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World Rural Landscapes: A Worldwide Initiative for Global Conservation and Management

By Guest Observer July 5, 2019

What are the best ways to identify and conserve rural landscapes? Since 2012, participants at a series of international meetings have sought to answer this complex question, in part through the development of a new set of shared general principles. The initiative is being lead by the International Scientific Committee on Cultural Landscapes (ISCCL). The […]

The Green River Drift: Transhumance in the America West

By Guest Observer June 30, 2019

Transhumance – the practice of seasonally moving livestock from winter pastures in the lowlands to summer grazing in the mountains – is an ancient intangible and cultural tradition practiced all over the world. The term usually invokes quaint and idyllic images of sheepherders in the European Alps or Pyrenees Mountains and not Wyoming cowboys. Read how the Upper Green River Cattle Association has kept this tradition alive in the United States.

A National Network for the Labor Movement

By Eleanor Mahoney May 30, 2019

The story of organized labor in the United States is complex, powerful, inspiring, and infuriating. Millions of workers took collective action, often at risk of bodily harm or death, to better their lives and the lives of their peers. As a consequence of their bold efforts, regulations regarding work place safety, wages, hours, and overtime, […]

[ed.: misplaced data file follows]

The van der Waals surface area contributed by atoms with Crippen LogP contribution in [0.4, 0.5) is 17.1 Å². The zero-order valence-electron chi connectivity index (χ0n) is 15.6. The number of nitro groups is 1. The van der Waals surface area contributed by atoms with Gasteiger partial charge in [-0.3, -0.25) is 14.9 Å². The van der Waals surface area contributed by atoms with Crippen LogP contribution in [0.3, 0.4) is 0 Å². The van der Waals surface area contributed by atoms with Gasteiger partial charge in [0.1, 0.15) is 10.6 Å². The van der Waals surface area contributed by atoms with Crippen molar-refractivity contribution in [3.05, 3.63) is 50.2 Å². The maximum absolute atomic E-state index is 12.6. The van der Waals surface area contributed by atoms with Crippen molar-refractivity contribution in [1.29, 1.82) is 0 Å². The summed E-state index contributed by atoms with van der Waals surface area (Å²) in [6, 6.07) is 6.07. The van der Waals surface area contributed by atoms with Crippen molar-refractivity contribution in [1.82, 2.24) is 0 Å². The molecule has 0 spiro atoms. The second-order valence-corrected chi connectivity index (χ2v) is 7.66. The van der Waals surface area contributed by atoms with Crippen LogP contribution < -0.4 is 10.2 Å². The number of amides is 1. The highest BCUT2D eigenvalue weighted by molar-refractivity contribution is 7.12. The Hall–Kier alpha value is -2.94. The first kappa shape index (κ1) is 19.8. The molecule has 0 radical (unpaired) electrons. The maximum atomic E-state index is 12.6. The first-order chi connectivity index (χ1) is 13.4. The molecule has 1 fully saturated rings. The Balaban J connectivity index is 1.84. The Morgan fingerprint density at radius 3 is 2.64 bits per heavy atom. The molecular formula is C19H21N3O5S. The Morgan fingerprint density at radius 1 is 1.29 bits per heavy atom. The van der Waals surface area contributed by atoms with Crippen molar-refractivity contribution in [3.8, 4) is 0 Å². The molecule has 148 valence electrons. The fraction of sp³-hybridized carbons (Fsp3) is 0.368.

Perpetual Easements as Historic Events

By Guest Observer May 29, 2019

When does the act of conservation itself become historic? Should the establishment of a permanent easement automatically render farmland as potentially eligible for listing on the National Register of Historic Places? Read more about how these ideas could affect the the landscape of historic properties within agricultural communities.

‘Memorial Park’ Carlisle PA

By Brenda Barrett April 28, 2019

Memorial Park in the peaceful Central Pennsylvania town of Carlisle is just one example of the tragic fate of African American burial grounds. The site of this park was once the Lincoln Cemetery used by the African American community from between 1840 and the early 1900s. While the number of burials is not known, they probably numbered in the hundreds including 35 former United States Colored Troops (USCT) veterans. In the 1970s the site’s use as a burial ground was erased, except for one small plaque, to make a community park. What lessons can we lean from this story?